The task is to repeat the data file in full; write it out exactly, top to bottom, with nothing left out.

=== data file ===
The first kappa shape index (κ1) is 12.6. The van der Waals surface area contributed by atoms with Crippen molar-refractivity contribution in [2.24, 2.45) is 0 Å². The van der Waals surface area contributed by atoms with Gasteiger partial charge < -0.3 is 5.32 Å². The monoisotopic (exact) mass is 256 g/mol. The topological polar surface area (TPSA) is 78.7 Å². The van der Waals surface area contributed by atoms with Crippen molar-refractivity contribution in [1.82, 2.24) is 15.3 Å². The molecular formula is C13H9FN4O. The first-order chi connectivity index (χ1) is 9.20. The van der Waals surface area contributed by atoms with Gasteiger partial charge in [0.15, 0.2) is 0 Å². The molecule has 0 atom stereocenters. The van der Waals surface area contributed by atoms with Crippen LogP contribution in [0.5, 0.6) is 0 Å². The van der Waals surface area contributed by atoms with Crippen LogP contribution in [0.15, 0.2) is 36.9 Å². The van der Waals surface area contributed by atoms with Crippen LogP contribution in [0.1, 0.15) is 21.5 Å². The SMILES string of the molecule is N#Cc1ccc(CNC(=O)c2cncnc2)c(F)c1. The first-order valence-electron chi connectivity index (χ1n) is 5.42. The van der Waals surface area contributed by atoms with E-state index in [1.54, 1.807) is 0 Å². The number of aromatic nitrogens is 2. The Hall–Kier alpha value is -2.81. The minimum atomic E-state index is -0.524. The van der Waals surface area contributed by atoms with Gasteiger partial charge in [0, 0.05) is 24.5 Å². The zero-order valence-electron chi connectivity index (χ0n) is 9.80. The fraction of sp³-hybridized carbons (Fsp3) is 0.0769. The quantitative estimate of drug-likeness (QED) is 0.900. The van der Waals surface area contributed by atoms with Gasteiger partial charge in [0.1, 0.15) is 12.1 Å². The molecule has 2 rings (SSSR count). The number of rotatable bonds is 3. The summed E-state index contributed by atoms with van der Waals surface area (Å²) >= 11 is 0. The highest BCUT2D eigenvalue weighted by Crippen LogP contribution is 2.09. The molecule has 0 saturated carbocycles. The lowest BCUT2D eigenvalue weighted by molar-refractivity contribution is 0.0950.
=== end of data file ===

The first kappa shape index (κ1) is 12.6. The van der Waals surface area contributed by atoms with Crippen molar-refractivity contribution in [2.24, 2.45) is 0 Å². The van der Waals surface area contributed by atoms with Gasteiger partial charge < -0.3 is 5.32 Å². The monoisotopic (exact) mass is 256 g/mol. The topological polar surface area (TPSA) is 78.7 Å². The van der Waals surface area contributed by atoms with Crippen molar-refractivity contribution in [1.82, 2.24) is 15.3 Å². The molecular formula is C13H9FN4O. The first-order chi connectivity index (χ1) is 9.20. The van der Waals surface area contributed by atoms with Gasteiger partial charge in [0.15, 0.2) is 0 Å². The molecule has 0 atom stereocenters. The van der Waals surface area contributed by atoms with Crippen LogP contribution in [0.5, 0.6) is 0 Å². The van der Waals surface area contributed by atoms with Crippen LogP contribution in [0.15, 0.2) is 36.9 Å². The van der Waals surface area contributed by atoms with Crippen LogP contribution in [0.1, 0.15) is 21.5 Å². The SMILES string of the molecule is N#Cc1ccc(CNC(=O)c2cncnc2)c(F)c1. The first-order valence-electron chi connectivity index (χ1n) is 5.42. The van der Waals surface area contributed by atoms with E-state index in [1.54, 1.807) is 0 Å². The number of aromatic nitrogens is 2. The Hall–Kier alpha value is -2.81. The minimum atomic E-state index is -0.524. The van der Waals surface area contributed by atoms with Gasteiger partial charge in [0, 0.05) is 24.5 Å². The zero-order valence-electron chi connectivity index (χ0n) is 9.80. The fraction of sp³-hybridized carbons (Fsp3) is 0.0769. The quantitative estimate of drug-likeness (QED) is 0.900. The van der Waals surface area contributed by atoms with Gasteiger partial charge in [0.1, 0.15) is 12.1 Å². The molecule has 2 rings (SSSR count). The number of rotatable bonds is 3. The summed E-state index contributed by atoms with van der Waals surface area (Å²) >= 11 is 0. The highest BCUT2D eigenvalue weighted by Crippen LogP contribution is 2.09. The molecule has 0 saturated carbocycles. The lowest BCUT2D eigenvalue weighted by molar-refractivity contribution is 0.0950.